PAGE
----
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Obama Ba-Rocks Vermont (VIDEO) 

President Barack Obama didn't milk a dairy cow or take a dip in the Connecticut River hot springs on his swing through Vermont on Friday. But he did give thousands of screaming fans at a Burlington fundraising rally a show well worth the $44 price of admission.

On his first trip to Vermont as president, Obama sought to rekindle the magic of the 2008 campaign that catapulted him to the White House. He headlined a $7500-a-plate ($10,000 for a couple) luncheon at the Sheraton hotel, then zipped by motorcade across the street to University of Vermont's Patrick Gym, where a standing-room-only crowd of more than 4000 greeted him with defeaning cheers.

"It is good to be in Vermont," Obama said to the adoring masses, many of them decked out in red-white-and-blue Obama attire. "Out of all 50 states, Vermont has gone the longest without a presidential visit. The last time a president stopped by was President Clinton in 1995. So we decided today we're hitting the reset button."

Obama also offered condelences to the family of murder victim Melissa Jenkins, whose memorial service was scheduled for later Friday afternoon.

"This is a woman who, by all accounts, devoted her life to her community and helping to shape young minds and I know that Vermont is heartbroken," the president said.

Obama was on friendly soil in Vermont. A Castleton State College poll in February found that 56 percent of Vermonters approved of the job Obama is doing. Nationally, Obama's job approval rating hovers around 47 percent, depending on the poll.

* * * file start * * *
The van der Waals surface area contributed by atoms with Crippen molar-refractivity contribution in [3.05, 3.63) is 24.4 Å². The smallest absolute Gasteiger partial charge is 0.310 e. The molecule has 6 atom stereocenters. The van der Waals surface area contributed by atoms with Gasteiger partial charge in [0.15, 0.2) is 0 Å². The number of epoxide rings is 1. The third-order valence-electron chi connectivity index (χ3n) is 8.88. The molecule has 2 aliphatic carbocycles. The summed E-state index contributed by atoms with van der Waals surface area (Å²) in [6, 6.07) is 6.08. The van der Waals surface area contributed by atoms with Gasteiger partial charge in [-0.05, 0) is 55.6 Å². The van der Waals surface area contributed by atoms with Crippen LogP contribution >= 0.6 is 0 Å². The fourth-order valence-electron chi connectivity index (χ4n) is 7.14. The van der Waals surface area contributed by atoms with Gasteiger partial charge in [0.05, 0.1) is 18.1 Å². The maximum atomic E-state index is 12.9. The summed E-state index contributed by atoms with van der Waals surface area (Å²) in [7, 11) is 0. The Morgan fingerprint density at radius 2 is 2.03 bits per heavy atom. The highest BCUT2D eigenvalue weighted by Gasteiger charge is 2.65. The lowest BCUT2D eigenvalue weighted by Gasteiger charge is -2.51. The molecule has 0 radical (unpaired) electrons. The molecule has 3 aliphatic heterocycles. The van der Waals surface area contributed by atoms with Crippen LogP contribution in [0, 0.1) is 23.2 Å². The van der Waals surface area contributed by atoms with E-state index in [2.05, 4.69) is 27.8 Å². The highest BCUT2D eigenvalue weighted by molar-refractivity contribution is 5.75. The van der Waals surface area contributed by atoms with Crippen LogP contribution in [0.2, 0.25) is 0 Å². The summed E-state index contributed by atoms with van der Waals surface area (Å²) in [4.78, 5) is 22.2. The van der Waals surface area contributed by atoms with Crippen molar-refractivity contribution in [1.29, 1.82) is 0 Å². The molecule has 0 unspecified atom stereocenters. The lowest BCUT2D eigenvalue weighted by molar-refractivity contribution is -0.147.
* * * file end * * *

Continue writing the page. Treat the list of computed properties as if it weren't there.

(Video clips from speech after the jump)

Some of Obama's biggest applause lines came when he defended his signature health care law and the repeal of Don't Ask, Don't Tell, and when he said, "Change is the fact that for the first time in nine years there are no Americans fighting in Iraq." (Apologies for shaky camera work).


Obama laid out his case against the Republicans — whose motto, he said, is "you're on your own."


The media covering the president's visit was its own mob scene — and a tighly controlled one.

Reporters were picked up in yellow school buses from Waterfront Park and shuttled up College Street to Patrick Gym. After receiving credentials, reporters were patted down by a Secret Secret agent who was a spitting image of Jay Leno (and admitted as much), who waved a metal-detecting wand over our spread-eagle bodies. A bomb-sniffing canine gave reporters' bags a once over.

Reporters waited in a dance studio that served as a staging area. U.S. Sen. Patrick Leahy (D-VT) was there chatting with reporters before the Secret Service took notice and ushered him out the door. (Pictured)

For whatever reason, the press wasn't allowed into the main area until just before Obama went on stage. We could hear Grace Potter and the Nocturnals warming up the crowd but we weren't allowed in to see her or Gov. Peter Shumlin, who spoke before Obama. In effect, the people attending the fundraiser became the journalists, tweeting news that the journalists held in the staging area could only retweet. Obama's people wouldn't explain why we weren't allowed inside for the pre-show. Even the logistics they gave us were "off the record."

More coverage of the Obama visit in next week's "Fair Game."

Photo and Video Credit: Andy Bromage

One or more images has been removed from this article. For further information, contact web@sevendaysvt.com.
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Andy Bromage

Andy Bromage

Andy Bromage was a Seven Days staff writer from 2009-2012, and the news editor from 2012-2013.

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